3088 — Active Resisters and Organizational Constipators: How Hospital Employees Affect Hospital-Acquired Infection Prevention Efforts
Saint S (Ann Arbor VAMC and the University of Michigan), Kowalski CP
(Ann Arbor VAMC), Banaszak-Holl J
(The University of Michigan), Forman J
(Ann Arbor VAMC), Damschroder LJ
(Ann Arbor VAMC), Krein SL
(Ann Arbor VAMC and the University of Michigan)
Healthcare-associated infection (HAI) is a common patient safety problem. Starting in October 2008, U.S. hospitals will no longer receive Medicare reimbursement for certain types of HAI, thereby heightening the need for effective infection prevention efforts. The mere existence of evidence-based practices, however, does not equal the use of such practices because of the complexities inherent in translating evidence into practice. We sought to understand the barriers to implementing evidence-based practices to prevent HAI with a specific focus on the role played by hospital personnel.
We conducted a qualitative study involving phone and in-person interviews with personnel at 14 purposefully sampled hospitals from across the United States (seven hospitals were VAMCs). There were 86 participants including: chief executive officers, chiefs of staff, hospital epidemiologists, infection control professionals, intensive care unit directors, nurse managers, and front-line physicians and nurses. Each interview was transcribed and independent summaries were prepared for each site by four study team members who then met to question, discuss and document interpretations and findings.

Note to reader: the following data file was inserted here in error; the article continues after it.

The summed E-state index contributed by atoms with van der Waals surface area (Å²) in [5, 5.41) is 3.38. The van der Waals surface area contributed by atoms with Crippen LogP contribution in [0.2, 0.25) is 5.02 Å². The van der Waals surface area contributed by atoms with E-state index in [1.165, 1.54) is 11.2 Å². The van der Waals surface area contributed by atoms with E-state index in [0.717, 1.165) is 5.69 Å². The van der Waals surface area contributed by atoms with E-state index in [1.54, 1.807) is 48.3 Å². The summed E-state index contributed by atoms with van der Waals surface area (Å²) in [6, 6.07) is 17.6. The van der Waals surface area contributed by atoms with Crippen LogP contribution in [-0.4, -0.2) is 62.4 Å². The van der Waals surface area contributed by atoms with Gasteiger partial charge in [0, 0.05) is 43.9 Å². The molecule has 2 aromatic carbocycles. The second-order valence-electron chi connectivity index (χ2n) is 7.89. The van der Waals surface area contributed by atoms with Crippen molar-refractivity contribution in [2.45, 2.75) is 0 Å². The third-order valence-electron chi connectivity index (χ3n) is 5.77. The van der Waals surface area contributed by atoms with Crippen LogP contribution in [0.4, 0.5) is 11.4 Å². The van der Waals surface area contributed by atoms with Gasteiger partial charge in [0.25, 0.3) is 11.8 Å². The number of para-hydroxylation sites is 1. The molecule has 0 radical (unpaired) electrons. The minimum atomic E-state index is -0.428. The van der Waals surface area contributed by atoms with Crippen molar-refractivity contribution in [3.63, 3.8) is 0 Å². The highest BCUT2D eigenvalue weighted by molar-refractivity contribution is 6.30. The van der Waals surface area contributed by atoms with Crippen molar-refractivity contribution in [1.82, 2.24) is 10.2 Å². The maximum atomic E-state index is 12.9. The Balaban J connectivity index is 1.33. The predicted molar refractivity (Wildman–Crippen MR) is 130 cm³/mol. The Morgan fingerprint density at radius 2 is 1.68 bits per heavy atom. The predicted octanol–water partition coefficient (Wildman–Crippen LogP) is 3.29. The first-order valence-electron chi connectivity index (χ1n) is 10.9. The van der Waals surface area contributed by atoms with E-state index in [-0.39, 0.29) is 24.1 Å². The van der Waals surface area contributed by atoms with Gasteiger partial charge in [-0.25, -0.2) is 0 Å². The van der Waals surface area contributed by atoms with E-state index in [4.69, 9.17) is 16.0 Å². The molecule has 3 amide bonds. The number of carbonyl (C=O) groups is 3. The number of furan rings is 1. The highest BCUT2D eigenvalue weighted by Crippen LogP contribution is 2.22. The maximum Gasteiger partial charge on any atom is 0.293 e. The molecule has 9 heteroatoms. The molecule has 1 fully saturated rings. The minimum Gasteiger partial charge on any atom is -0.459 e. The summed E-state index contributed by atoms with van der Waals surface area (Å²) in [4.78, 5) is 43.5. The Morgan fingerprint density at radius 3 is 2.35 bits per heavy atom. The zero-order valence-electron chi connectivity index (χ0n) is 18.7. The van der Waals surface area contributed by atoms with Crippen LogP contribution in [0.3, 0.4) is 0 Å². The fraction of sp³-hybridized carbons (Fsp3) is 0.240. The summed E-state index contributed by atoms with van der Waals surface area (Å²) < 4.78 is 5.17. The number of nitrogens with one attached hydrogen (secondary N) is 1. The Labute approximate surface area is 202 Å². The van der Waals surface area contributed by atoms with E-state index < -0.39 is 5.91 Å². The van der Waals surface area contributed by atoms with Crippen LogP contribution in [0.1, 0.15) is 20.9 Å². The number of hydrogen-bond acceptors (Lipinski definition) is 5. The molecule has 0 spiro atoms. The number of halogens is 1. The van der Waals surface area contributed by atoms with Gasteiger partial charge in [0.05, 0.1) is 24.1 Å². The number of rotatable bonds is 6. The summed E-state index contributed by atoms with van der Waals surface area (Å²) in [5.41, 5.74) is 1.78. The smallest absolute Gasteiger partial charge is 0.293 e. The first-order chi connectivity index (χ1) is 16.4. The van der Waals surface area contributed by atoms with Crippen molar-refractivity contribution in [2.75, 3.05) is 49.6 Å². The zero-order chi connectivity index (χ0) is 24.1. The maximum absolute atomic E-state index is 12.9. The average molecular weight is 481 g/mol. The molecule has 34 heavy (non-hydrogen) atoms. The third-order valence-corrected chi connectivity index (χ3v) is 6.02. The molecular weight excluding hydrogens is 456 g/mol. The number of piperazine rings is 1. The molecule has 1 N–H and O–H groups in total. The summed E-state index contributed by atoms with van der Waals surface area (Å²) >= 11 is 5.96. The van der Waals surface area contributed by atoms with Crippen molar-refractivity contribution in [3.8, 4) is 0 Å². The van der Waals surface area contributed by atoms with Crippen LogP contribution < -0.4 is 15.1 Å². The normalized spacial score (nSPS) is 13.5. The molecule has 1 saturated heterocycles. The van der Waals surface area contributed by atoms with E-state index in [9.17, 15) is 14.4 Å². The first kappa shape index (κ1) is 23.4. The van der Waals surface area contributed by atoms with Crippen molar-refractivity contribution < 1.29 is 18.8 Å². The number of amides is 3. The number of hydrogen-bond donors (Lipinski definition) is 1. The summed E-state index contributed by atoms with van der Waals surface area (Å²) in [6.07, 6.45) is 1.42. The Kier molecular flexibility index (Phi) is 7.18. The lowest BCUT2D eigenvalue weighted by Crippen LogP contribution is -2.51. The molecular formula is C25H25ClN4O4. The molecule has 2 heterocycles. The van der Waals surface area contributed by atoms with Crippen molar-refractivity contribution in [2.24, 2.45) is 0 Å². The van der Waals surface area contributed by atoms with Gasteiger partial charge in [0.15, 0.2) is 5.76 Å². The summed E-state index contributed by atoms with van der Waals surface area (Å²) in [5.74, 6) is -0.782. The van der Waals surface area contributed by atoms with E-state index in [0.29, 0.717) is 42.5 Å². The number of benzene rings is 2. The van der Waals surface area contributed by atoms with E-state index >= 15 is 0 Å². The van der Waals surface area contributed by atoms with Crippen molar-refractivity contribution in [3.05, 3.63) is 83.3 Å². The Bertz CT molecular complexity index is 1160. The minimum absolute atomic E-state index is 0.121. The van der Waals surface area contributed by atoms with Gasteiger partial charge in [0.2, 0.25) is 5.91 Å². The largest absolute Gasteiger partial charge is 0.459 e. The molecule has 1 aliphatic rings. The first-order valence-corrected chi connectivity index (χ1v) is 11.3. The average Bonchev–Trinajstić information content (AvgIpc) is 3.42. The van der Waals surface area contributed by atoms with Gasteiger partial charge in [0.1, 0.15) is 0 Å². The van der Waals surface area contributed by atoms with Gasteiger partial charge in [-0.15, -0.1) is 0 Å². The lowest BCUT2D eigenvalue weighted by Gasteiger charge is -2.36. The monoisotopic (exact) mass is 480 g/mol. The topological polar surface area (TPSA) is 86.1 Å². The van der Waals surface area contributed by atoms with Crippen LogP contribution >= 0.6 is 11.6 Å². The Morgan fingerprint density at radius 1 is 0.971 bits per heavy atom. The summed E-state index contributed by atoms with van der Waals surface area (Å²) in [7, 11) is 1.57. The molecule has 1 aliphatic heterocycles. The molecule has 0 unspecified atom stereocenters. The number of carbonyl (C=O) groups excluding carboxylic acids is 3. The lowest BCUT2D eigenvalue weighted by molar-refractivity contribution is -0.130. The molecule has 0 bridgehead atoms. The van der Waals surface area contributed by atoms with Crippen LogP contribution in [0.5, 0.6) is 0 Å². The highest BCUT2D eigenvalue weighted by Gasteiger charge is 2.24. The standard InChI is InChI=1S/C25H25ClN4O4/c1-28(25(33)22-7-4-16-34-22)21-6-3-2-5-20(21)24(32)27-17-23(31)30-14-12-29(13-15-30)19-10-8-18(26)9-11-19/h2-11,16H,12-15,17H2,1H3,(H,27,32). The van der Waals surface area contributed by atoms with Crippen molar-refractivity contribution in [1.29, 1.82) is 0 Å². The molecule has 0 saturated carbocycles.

Active resistance involving hospital personnel, who vigorously and openly opposed various changes in practice, increased the difficulty of implementing practice change and was pervasive. Successful efforts to overcome active resisters included benchmarking infection rates, identifying effective champions, and participating in collaborative efforts. Organizational constipators – mid- to high-level executives who act as insidious barriers to change – also increased the difficulty in implementing change. Recognizing the presence of constipators is often the first step in addressing the problem, but can be followed by including the constipator early in group discussions in order to improve communication and obtain buy-in or working around the individual.
We identified certain types of personnel that impeded HAI prevention activities. We also identified various approaches used by hospitals to overcome these barriers to change, such as providing benchmarked data, identifying and engaging local champions, and tackling the difficult situation of powerful constipators through early communication and engagement.
Our results can help VA hospital administrators and patient safety leaders design more successful strategies to prevent HAI in their hospitals and thus, decrease infection risk and improve veteran safety.